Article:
Chuck Jones

Warner Bros.

There is no better art form for space travel than cinema. Sure, there are plenty of excellent high flying science fiction novels, and television has had plenty of great interplanetary adventures over the years, but nothing really holds a candle to the movies. One can even compare a cinema to a spaceship, the theater going experience a less hokey version of a ride at Disneyland. 2001: A Space Odyssey is the intergalactic elephant of the genre, of course, but audiences have been captivated by space travel at least since Méliès’s A Trip to the Moon. That’s over a century of grand, bombastic and enormously ambitious films that explore the breadth and depth of the universe. And now we have Interstellar, equally convinced of the magic of cinema and the essential task of maintaining its majesty on 70mm, while extending its reach into IMAX. It follows in the large, distant footsteps of 2001 and Solaris, as well as the more recent space boot prints of Gravity. These films all use special effects to blend live actors into a mostly fantastical background, a strategy that has increasingly intruded into the realm of animation over the years. What, then, about animation itself, its practitioners approaching space travel from the other direction, creating new galaxies from scratch?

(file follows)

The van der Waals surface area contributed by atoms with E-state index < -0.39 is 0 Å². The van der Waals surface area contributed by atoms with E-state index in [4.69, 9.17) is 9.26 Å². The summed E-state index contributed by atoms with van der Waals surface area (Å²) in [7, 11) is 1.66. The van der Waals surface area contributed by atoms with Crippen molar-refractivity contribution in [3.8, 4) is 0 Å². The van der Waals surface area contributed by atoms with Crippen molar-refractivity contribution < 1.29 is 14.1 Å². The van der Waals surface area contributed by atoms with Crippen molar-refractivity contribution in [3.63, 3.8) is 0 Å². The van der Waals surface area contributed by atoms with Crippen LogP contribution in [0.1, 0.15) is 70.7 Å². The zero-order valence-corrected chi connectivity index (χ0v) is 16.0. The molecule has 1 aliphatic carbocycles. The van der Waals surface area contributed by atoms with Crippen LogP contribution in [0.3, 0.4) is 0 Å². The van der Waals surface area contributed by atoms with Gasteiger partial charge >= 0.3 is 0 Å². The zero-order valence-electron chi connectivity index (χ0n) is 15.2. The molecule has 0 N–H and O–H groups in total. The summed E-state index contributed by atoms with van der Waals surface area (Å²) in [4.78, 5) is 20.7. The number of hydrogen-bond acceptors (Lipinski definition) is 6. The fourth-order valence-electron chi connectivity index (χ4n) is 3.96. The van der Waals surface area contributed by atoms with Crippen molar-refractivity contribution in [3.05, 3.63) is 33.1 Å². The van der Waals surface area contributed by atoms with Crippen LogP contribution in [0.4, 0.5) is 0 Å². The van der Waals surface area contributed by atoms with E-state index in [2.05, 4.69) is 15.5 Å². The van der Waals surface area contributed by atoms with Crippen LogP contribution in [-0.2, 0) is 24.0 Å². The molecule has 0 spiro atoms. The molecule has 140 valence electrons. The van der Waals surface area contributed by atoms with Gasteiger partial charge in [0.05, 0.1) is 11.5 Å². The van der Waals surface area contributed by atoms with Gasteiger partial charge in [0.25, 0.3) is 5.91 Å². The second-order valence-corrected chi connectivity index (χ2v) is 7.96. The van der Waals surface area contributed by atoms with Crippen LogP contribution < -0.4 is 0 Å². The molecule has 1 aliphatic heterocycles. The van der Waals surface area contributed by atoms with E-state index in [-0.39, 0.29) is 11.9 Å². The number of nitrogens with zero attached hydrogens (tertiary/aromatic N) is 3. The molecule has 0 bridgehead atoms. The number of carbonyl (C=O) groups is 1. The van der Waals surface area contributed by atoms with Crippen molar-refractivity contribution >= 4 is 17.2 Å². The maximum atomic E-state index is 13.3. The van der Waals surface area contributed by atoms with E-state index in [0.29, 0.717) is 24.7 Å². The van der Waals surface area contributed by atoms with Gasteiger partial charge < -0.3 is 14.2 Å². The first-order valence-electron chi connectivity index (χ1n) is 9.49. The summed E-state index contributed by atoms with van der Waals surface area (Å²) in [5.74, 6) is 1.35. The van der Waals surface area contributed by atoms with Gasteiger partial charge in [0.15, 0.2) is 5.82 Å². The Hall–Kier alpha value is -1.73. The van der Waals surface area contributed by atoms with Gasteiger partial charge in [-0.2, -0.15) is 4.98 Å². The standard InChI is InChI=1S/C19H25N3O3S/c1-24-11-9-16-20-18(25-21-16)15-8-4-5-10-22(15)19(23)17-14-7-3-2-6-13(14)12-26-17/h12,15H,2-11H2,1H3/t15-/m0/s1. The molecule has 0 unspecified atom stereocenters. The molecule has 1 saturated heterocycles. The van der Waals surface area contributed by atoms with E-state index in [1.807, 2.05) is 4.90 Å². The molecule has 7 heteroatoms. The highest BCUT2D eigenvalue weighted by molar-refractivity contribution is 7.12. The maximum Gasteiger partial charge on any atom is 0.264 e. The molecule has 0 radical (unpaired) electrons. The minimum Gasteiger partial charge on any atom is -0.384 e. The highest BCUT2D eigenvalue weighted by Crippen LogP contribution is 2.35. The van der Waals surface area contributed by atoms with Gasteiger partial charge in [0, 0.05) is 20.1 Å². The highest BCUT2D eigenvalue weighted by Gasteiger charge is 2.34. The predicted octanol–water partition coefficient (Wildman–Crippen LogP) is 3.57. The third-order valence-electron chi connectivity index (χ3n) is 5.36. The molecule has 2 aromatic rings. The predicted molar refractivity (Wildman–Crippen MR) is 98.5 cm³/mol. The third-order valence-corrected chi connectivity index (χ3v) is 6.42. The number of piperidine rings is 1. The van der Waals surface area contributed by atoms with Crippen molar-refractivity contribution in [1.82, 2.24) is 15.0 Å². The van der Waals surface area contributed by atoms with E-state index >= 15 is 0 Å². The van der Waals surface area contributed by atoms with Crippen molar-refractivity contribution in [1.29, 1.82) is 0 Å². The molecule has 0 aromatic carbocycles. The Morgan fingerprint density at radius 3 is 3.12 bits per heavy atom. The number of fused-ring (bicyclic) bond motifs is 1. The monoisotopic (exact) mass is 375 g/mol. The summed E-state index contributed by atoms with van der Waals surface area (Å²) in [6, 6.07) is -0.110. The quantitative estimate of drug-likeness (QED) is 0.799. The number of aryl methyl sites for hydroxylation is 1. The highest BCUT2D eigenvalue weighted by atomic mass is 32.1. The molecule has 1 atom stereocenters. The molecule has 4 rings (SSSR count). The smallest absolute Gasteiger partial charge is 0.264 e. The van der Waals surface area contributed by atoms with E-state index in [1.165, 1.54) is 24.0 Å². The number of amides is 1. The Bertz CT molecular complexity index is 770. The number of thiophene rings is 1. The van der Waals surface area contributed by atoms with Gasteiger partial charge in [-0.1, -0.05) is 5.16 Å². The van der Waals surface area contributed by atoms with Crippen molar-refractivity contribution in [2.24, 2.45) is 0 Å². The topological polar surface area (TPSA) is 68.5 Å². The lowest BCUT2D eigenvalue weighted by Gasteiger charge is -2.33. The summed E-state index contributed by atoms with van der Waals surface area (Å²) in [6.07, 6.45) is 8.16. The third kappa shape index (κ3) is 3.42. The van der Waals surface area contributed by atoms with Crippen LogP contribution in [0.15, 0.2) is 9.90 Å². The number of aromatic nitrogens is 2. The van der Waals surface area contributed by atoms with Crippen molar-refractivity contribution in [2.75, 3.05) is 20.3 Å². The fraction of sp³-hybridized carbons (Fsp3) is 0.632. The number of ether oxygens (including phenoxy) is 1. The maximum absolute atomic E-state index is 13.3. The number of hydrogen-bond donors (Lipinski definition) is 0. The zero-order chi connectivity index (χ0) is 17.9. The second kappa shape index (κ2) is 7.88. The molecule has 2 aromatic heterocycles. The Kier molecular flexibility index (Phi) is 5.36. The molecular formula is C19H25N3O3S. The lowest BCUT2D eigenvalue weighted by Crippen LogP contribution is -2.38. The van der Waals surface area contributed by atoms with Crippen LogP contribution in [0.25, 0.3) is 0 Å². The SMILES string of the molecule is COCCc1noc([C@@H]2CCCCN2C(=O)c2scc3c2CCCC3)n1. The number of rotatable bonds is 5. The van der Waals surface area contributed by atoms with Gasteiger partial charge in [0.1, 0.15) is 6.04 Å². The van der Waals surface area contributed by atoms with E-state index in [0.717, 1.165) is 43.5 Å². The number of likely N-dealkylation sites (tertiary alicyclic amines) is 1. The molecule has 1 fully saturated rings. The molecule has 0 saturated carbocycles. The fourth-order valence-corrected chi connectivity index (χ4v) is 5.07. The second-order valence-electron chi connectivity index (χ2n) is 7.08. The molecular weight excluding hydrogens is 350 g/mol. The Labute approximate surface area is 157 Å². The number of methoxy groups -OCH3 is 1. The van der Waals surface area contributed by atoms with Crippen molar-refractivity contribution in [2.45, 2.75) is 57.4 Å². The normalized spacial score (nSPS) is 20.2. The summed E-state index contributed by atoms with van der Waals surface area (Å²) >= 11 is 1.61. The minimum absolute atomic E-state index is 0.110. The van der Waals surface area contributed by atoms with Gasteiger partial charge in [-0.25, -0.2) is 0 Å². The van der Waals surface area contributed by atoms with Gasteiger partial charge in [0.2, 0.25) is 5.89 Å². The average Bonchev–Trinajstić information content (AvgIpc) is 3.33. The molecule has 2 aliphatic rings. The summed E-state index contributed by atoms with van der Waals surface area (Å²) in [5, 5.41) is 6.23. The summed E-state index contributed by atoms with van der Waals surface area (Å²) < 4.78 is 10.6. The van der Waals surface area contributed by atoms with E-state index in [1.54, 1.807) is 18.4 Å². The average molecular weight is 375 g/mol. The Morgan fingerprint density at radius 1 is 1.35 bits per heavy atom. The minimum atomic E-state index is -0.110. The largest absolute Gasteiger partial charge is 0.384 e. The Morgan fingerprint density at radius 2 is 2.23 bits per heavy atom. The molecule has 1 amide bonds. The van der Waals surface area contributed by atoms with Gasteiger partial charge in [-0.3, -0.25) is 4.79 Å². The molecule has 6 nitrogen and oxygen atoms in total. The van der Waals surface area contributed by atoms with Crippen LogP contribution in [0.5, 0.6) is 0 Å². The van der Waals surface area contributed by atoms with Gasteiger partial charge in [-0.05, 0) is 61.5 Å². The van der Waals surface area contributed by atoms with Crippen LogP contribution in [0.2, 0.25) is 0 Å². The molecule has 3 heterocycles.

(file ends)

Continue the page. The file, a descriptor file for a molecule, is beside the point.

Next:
One Froggy Evening

Why Watch? Well, because Steven Spielberg calls it the “Citizen Kane of animated film.” That’s not enough for you? Here goes. One Froggy Evening is among the best of Chuck Jones‘s cartoons, recognized by the National Film Registry along with Duck Amuck and What’s Opera, Doc? It’s the first appearance of Michigan J. Frog, American cinema’s most influential singing and dancing amphibian. The top-hat wearing vaudevillian toad starts out in a box, hidden in the cornerstone of a just-demolished building. The innocent construction worker who finds him can the piles of cash waiting to be collected before his eyes (literally, because this is a Chuck Jones cartoon), and rushes him off to an entertainment agency. Unfortunately, it’s not that simple. We all know the story: the frog never performs when he needs to, and everyone thinks that the poor sap selling him is a lunatic. It’s almost like Raoul Servais’s Harpya, though nowhere near as viscerally disturbing. In the end, Michigan’s cakewalk through the tunes of the Ragtime era and Tin Pan Alley become grating reminders of the man’s failure, and he tosses him back where he came from. Yet as an audience, we can’t forget him. The songs themselves, especially “Hello! Ma Baby” are indelibly linked to this short and its dancing frog. It’s been spoofed a number of times, including by Mel Brooks in SpaceBalls. Whether it’s actually the “Citizen Kane of animated film,” I’m not sure. I think I’d rather give that title to Duck Amuck. Yet no matter how you rank it, One Froggy Evening […]

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published: 01.27.2015
published: 01.27.2015
published: 01.27.2015
published: 01.27.2015

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